Pixbi working with digital publishing platforms to make magazines more ‘shoppable’
The New York start-up is currently working with the Mag+ platform and is being used in several magazines from American Media
The digital publishing platforms are supposed to allow for more interactivity and interaction between the reader, the magazine and its advertisers. But the goal of a more ‘shoppable’ magazine has been difficult to achieve. Several attempts have been made to introduce QR codes, scannable material and other techniques to both print and digital magazines.
One start-up company that is working directly with digital publishing platforms is Pixbi, which officially launched last month, though has been working with platforms for about a year (see press release from last month).
Pixbi’s solution is fairly simple: the publisher sends Pixbi a copy of their digital magazine file, Pixbi tags the ads and the returns the file back to the publisher. Simple, done.
(Pixbi is currently working with Mag+, so the file that would be sent is known as a MIB file.)
What the reader then sees inside the digital magazine is a small tag that signifies that the ad will show them ore information on how to buy the product when tapped, as can seen at right in the example from the latest issue of Shape from American Media.
The revenue opportunity for the publisher comes from affiliate programs from online retailers and brands that are also retailers. Pixbi passes through the affiliate payouts to publishers, and does a revenue share when products are saved or shared. Because of this, there is no charge to the magazine for using the system.
“It actually made a lot of sense for us to go into digital magazines and really focus on that first,” Pixbi CEO Ryan Jones told TNM.
Ryan found that many magazines simply don’t have the manpower necessary to add these kinds of reader/advertising services to their digital editions.
“Their monetization has been focused purely on advertising,” Ryan said. “We worked with a lot of digitizing platforms that these magazines are on to create a platform where these publishers don’t have to do any work – and because of the way that we’ve built it, they also don’t have to pay for the service. So it makes it very easy for them to integrate Pixbi and allows for a much better user interface for the individuals that are reading it.”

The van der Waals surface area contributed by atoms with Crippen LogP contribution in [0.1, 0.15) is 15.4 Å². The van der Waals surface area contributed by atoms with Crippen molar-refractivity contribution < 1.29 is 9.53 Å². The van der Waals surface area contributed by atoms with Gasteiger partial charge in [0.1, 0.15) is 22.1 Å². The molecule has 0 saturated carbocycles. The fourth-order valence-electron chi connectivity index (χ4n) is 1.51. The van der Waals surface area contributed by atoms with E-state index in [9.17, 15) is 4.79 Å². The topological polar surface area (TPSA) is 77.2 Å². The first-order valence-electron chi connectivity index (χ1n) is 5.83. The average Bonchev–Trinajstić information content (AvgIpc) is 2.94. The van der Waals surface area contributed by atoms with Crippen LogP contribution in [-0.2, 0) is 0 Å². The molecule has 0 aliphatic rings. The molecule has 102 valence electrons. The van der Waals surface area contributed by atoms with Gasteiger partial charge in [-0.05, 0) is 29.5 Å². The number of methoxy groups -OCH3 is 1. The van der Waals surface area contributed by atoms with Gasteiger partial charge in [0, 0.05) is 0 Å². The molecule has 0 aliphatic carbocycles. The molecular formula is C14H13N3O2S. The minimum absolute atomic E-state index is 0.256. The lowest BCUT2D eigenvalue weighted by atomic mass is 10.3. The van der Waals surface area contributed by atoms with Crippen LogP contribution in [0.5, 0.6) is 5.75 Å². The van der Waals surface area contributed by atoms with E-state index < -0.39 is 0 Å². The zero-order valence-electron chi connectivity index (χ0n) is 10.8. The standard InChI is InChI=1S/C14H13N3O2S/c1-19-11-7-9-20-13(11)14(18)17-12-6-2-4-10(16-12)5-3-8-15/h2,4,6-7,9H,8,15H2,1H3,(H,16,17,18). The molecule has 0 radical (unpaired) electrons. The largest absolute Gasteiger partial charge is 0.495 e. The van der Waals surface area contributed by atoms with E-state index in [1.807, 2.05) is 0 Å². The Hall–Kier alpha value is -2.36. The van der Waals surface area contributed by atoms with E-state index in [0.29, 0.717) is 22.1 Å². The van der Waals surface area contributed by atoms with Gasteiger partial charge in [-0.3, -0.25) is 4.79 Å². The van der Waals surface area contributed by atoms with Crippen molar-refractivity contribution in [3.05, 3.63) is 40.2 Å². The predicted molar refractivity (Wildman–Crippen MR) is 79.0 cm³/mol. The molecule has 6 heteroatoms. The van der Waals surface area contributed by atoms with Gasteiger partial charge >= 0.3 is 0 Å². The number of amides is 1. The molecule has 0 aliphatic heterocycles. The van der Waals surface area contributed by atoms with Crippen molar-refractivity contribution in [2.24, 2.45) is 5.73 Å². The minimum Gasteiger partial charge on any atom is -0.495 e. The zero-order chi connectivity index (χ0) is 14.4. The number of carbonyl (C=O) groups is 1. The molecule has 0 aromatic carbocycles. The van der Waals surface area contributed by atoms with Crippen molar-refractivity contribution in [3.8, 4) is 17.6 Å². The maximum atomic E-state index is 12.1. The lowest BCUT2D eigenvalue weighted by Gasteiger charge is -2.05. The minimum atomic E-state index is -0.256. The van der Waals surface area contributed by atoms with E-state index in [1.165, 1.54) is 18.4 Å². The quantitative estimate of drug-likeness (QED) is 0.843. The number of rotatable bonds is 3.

One of the first platforms Pixbi is working with is Mag+, which American Media is using for many of their titles.
“We began speaking with the team at Pixbi probably as much as a year ago,” Gregg Hano, CEO of Mag+ said. “Mike Haney (Chief Creative Officer at Mag+) worked with the guys at Pixbi on some of their initial thinking and ways they could interact with Mag+ and engage with Mag+.”
“We just liked what they were doing, we thought it was so simple,” Hano said. “There was virtually no integration that we needed to do. That was a key issue for us. With some of our partners we’ve had to work through integration issues that are a bit of a challenge. With Pixbi there was virtually none of that.”
“We can cover over 90 percent of the magazine in terms of purchasable products,” Ryan said. “Before, it was just editorial, just 5 to 10 percent of the magazine that you could interact with, when it came to being able to interact with the products.”
Payouts to publishers vary from between two and 12 percent of the sale, depending on the retailer linked to.
One concern some publishers have when working with companies in this area is that they would be calling on their advertising customers. But this particular solution involves affiliate programs. One consequence of this is that many of the ads that feature the Pixbi bug go to Amazon.com in order to enable the reader to buy the product.